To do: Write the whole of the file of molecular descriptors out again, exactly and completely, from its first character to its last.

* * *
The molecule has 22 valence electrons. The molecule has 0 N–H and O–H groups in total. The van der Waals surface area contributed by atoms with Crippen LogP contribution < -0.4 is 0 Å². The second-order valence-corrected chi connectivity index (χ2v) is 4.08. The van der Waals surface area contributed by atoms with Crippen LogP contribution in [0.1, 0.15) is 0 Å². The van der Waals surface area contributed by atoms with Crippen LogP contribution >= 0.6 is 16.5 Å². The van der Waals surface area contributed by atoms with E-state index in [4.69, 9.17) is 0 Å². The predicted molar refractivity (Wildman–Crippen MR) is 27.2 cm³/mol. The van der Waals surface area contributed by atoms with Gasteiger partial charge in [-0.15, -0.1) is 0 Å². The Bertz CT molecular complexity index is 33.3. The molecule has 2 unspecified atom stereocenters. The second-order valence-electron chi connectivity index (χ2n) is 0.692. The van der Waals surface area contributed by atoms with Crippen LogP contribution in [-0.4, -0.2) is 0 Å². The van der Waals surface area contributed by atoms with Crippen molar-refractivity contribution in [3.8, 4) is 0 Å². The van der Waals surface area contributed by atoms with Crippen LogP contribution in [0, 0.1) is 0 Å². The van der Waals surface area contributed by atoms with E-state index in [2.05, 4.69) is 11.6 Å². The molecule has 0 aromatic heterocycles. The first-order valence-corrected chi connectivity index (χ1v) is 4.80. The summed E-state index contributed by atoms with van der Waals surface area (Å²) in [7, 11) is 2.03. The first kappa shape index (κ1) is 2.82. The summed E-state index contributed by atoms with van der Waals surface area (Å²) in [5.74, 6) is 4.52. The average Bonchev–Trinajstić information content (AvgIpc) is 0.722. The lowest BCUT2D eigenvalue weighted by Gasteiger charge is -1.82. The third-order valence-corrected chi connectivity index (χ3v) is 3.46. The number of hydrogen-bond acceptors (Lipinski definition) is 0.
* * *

The molecule has 22 valence electrons. The molecule has 0 N–H and O–H groups in total. The van der Waals surface area contributed by atoms with Crippen LogP contribution < -0.4 is 0 Å². The second-order valence-corrected chi connectivity index (χ2v) is 4.08. The van der Waals surface area contributed by atoms with Crippen LogP contribution in [0.1, 0.15) is 0 Å². The van der Waals surface area contributed by atoms with Crippen LogP contribution >= 0.6 is 16.5 Å². The van der Waals surface area contributed by atoms with E-state index in [4.69, 9.17) is 0 Å². The predicted molar refractivity (Wildman–Crippen MR) is 27.2 cm³/mol. The van der Waals surface area contributed by atoms with Gasteiger partial charge in [-0.15, -0.1) is 0 Å². The Bertz CT molecular complexity index is 33.3. The molecule has 2 unspecified atom stereocenters. The second-order valence-electron chi connectivity index (χ2n) is 0.692. The van der Waals surface area contributed by atoms with Crippen LogP contribution in [-0.4, -0.2) is 0 Å². The van der Waals surface area contributed by atoms with Crippen molar-refractivity contribution in [3.8, 4) is 0 Å². The van der Waals surface area contributed by atoms with Crippen LogP contribution in [0, 0.1) is 0 Å². The van der Waals surface area contributed by atoms with E-state index in [2.05, 4.69) is 11.6 Å². The molecule has 0 aromatic heterocycles. The first-order valence-corrected chi connectivity index (χ1v) is 4.80. The summed E-state index contributed by atoms with van der Waals surface area (Å²) in [7, 11) is 2.03. The first kappa shape index (κ1) is 2.82. The summed E-state index contributed by atoms with van der Waals surface area (Å²) in [5.74, 6) is 4.52. The average Bonchev–Trinajstić information content (AvgIpc) is 0.722. The lowest BCUT2D eigenvalue weighted by Gasteiger charge is -1.82. The third-order valence-corrected chi connectivity index (χ3v) is 3.46. The number of hydrogen-bond acceptors (Lipinski definition) is 0.